Britain’s leading airports handled 5% fewer passengers than a year ago in September as the financial crisis began to bite.
Airports operator BAA blamed the decline partly on the collapse of XL Airways, which failed last month with 85,000 passengers abroad, leading to a 12.6% year-on-year fall in charter traffic to Europe and 6.8% fall to North America and the Caribbean.
Other airports and scheduled traffic were also hit by the downturn. Heathrow saw 3.6% fewer passengers, despite a 9.6% increase in North Atlantic traffic chiefly through airlines switching services from Gatwick. Passengers on scheduled flights to Europe from Heathrow fell 8.1%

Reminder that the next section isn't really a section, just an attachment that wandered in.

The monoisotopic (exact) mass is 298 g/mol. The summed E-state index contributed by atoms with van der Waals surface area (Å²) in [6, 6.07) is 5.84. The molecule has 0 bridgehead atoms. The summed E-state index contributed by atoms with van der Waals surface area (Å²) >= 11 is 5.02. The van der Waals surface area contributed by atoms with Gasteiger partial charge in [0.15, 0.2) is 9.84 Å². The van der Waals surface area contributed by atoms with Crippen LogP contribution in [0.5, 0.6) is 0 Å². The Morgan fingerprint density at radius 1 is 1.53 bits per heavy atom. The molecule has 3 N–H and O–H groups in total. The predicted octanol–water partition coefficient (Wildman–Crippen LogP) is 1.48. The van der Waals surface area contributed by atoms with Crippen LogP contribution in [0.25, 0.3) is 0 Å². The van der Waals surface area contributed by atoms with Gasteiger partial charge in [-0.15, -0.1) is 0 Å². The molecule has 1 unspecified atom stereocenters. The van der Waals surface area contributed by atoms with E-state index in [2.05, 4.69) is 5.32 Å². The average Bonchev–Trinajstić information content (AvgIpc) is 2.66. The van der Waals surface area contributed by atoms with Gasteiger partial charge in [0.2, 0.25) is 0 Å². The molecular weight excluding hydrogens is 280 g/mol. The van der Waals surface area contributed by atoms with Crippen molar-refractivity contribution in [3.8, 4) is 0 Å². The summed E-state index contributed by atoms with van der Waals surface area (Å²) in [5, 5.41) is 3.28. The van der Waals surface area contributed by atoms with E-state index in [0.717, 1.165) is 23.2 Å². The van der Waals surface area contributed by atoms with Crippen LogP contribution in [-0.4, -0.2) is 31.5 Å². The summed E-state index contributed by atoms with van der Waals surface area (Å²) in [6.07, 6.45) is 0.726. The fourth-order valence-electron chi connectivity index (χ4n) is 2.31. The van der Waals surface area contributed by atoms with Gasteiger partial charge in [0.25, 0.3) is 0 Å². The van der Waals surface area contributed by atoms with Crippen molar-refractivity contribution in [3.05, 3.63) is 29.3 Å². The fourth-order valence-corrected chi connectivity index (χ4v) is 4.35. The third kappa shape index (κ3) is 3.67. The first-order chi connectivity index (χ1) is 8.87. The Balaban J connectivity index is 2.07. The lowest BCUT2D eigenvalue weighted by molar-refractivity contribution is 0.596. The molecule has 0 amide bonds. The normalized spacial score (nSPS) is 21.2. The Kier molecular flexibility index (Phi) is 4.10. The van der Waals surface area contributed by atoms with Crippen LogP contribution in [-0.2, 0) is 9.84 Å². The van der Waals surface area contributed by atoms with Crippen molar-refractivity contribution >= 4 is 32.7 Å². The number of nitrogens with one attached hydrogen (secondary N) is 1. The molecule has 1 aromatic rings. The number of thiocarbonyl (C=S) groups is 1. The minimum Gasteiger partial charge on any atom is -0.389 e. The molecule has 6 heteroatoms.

Gatwick suffered a 44% fall in transatlantic passengers and 8.8% fall in European traffic. Stansted saw a 4.7% drop in passengers confirming a year-long slowdown at the UK’s biggest low-cost airport.
That did not stop the government giving the go-ahead on Friday for a 40% increase in passengers at Stansted. Numbers will be allowed to rise from 25 million to 35 million a year despite the objection of local authorities.
In Scotland, Glasgow airport was hit hard by the failure of XL Airways and Zoom Airlines and suffered an 11% fall in traffic compared with September 2007. Edinburgh saw a 2.9% fall and Aberdeen a 4.2% drop.
Airlines have announced wholesale reductions in services this winter, with some – including Ryanair – grounding aircraft rather than fly at a loss.